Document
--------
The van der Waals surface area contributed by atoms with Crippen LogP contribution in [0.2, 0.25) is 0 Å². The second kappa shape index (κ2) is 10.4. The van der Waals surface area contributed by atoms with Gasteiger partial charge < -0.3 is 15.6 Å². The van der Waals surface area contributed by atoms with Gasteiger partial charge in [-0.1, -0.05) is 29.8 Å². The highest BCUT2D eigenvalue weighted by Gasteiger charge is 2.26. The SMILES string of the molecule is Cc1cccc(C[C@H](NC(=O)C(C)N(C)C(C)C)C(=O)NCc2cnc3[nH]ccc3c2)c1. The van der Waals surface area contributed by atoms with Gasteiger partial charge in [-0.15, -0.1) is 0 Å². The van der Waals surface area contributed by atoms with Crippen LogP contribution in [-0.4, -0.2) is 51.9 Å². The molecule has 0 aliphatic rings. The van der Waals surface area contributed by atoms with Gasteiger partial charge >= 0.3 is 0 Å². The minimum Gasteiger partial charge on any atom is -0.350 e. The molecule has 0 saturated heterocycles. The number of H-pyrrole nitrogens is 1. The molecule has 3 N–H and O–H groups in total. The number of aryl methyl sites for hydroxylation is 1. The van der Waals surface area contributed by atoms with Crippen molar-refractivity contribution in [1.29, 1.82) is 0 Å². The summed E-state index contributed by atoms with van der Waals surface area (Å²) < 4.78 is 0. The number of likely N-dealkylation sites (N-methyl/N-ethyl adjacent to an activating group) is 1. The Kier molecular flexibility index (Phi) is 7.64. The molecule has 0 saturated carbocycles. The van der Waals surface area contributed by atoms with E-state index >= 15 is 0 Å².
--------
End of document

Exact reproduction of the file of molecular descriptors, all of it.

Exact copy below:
The van der Waals surface area contributed by atoms with Crippen LogP contribution in [0.2, 0.25) is 0 Å². The second kappa shape index (κ2) is 10.4. The van der Waals surface area contributed by atoms with Gasteiger partial charge < -0.3 is 15.6 Å². The van der Waals surface area contributed by atoms with Gasteiger partial charge in [-0.1, -0.05) is 29.8 Å². The highest BCUT2D eigenvalue weighted by Gasteiger charge is 2.26. The SMILES string of the molecule is Cc1cccc(C[C@H](NC(=O)C(C)N(C)C(C)C)C(=O)NCc2cnc3[nH]ccc3c2)c1. The van der Waals surface area contributed by atoms with Gasteiger partial charge in [-0.15, -0.1) is 0 Å². The van der Waals surface area contributed by atoms with Crippen LogP contribution in [-0.4, -0.2) is 51.9 Å². The molecule has 0 aliphatic rings. The van der Waals surface area contributed by atoms with Gasteiger partial charge >= 0.3 is 0 Å². The minimum Gasteiger partial charge on any atom is -0.350 e. The molecule has 0 saturated heterocycles. The number of H-pyrrole nitrogens is 1. The molecule has 3 N–H and O–H groups in total. The number of aryl methyl sites for hydroxylation is 1. The van der Waals surface area contributed by atoms with Crippen molar-refractivity contribution in [1.29, 1.82) is 0 Å². The summed E-state index contributed by atoms with van der Waals surface area (Å²) < 4.78 is 0. The number of likely N-dealkylation sites (N-methyl/N-ethyl adjacent to an activating group) is 1. The Kier molecular flexibility index (Phi) is 7.64. The molecule has 0 saturated carbocycles. The van der Waals surface area contributed by atoms with E-state index >= 15 is 0 Å².